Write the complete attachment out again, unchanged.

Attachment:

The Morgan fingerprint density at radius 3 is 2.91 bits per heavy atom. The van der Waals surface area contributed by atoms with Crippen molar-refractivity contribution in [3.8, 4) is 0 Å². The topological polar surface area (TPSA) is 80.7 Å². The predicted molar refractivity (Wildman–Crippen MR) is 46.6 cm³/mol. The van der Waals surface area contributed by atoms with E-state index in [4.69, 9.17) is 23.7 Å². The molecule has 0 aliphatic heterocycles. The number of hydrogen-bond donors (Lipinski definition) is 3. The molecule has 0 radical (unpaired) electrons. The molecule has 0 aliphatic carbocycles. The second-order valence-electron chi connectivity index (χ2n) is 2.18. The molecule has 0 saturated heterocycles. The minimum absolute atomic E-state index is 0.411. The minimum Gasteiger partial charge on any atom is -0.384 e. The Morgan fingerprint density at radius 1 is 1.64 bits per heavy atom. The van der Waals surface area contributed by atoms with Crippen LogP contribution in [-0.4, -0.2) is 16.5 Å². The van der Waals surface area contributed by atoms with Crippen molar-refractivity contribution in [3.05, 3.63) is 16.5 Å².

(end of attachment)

The Morgan fingerprint density at radius 3 is 2.91 bits per heavy atom. The van der Waals surface area contributed by atoms with Crippen molar-refractivity contribution in [3.8, 4) is 0 Å². The topological polar surface area (TPSA) is 80.7 Å². The predicted molar refractivity (Wildman–Crippen MR) is 46.6 cm³/mol. The van der Waals surface area contributed by atoms with E-state index in [4.69, 9.17) is 23.7 Å². The molecule has 0 aliphatic heterocycles. The number of hydrogen-bond donors (Lipinski definition) is 3. The molecule has 0 radical (unpaired) electrons. The molecule has 0 aliphatic carbocycles. The second-order valence-electron chi connectivity index (χ2n) is 2.18. The molecule has 0 saturated heterocycles. The minimum absolute atomic E-state index is 0.411. The minimum Gasteiger partial charge on any atom is -0.384 e. The Morgan fingerprint density at radius 1 is 1.64 bits per heavy atom. The van der Waals surface area contributed by atoms with Crippen LogP contribution in [-0.4, -0.2) is 16.5 Å². The van der Waals surface area contributed by atoms with Crippen molar-refractivity contribution in [3.05, 3.63) is 16.5 Å².